4F allows the use of smartphone finger photos as a contactless fingerprint identification system to match with legacy databases

January 7, 2016 - 

This is a guest post by Francis Mather, Director of Computer Vision at Hoyos Labs.

Security is now one of the most preeminent global issues. As concerns about international and domestic threats grow, one of the most oft-mentioned techniques to ensure safety is the use of background checks.

The process wherein an individual’s fingerprints are taken and cross-checked against a database of fingerprints is a key component of background checks. Background checks are a common step in the screening process of an individual not only in the United States but throughout the world.

The United Kingdom’s fingerprinting identification system is called IDENT1, and Canada’s is called CRIMS. In the United States, the Integrated Automated Fingerprint Identification System (IAFIS) is the central database of fingerprints and arrest data managed by the Federal Bureau of Investigation. Launched in 1999, this database of fingerprints was created by archiving the fingerprints submitted to the FBI by law enforcement agencies. The FBI has amassed a massive collection of fingerprints – not just those of terrorists and criminals – entering the USA, which are now searchable in this database.

Developing an efficient and effective fingerprint biometric system has never been more essential. Preliminary findings demonstrate the capability of a new, proprietary fingerprint biometric system, 4FingerID (4FTM), to produce high quality matches against prints acquired using flatbed fingerprint scanners. The 4F technology requires only a smartphone’s rear-facing camera and its flash to capture multiple fingerprints simultaneously and, as such, opens the door to portable, cost-effective matching against existing legacy databases held, for example, by government bodies.

fingerprint-minutia-detection

The images in Figure 1 show that 4F print quality is comparable to an FBI-certified, $2,000 fingerprint scanner and that 4F data (templates of minutiae location and orientation) can be directly matched with those from such devices (Figure 6.1). This is made possible by 4F pixel densities exceeding 500 ppi per finger, combined with advanced image post-processing of flash illuminated prints. In addition, due to the contactless nature of capture, 4F prints may be of greater consistency, as there is no reliance on the correctness or quality of contact, no requirements for device cleaning between captures and no detrimental fingertip deformations that can affect print geometry (Figure 1d).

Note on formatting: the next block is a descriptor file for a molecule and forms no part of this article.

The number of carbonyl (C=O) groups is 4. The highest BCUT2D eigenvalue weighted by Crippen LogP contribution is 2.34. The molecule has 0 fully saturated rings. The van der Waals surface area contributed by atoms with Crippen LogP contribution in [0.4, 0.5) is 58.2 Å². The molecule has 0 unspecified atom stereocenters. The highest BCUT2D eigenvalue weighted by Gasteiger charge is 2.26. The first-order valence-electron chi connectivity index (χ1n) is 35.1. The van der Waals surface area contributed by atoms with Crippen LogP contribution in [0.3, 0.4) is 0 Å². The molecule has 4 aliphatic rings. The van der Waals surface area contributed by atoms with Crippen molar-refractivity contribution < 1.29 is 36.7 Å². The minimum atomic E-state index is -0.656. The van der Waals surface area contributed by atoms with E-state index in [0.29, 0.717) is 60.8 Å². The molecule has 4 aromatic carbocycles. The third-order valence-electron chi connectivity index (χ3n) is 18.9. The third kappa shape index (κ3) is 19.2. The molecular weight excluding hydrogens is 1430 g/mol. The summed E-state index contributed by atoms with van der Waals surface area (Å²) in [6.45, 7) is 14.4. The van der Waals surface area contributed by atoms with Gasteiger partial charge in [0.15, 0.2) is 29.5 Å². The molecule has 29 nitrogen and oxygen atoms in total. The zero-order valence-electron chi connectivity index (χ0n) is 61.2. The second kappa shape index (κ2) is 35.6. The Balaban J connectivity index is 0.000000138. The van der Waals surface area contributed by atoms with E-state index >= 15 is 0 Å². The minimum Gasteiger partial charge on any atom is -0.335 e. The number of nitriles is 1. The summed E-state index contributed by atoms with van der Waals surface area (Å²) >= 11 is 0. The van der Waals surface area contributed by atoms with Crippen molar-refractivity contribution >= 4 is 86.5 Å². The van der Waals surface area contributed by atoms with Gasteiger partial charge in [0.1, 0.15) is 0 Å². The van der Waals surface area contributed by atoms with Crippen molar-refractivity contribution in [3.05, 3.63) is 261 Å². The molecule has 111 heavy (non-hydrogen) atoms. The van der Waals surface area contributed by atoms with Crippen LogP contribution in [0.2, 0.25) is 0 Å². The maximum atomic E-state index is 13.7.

Further tests on large fingerprint datasets are in progress and include smartphone-based thumb capture. Preliminary results from these tests show that 4F will be able to provide identification against legacy databases.

It seems, therefore, that 4F will be the only technology in the world that can remove the necessity of relying on expensive specialists using select hardware, enabling law enforcement in the field to use a single, all-in-one device – or schools / employers to run cost-effective, on-site background checks – using only a smartphone and four-finger biometric.

DISCLAIMER: BiometricUpdate.com Brand Focus articles are submitted content. The views expressed in this article are that of the author, and don’t necessarily reflect the views of BiometricUpdate.com.

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About Francis Mather

Dr. Francis Mather has more than 15 years experience in research and technology management. He is formerly the principal researcher of Sharp Corporation’s European lab. He pioneered the world’s first dual-view display now used by Toyota and Jaguar Land Rover. His accomplishments include Sharp’s “Researcher of the Year” award and finalist of the Royal Academy of Engineering’s most prestigious engineering award for exploiting mobile 3-D technology. Dr. Mather was elected a Fellow of the Institute of Physics in 2014.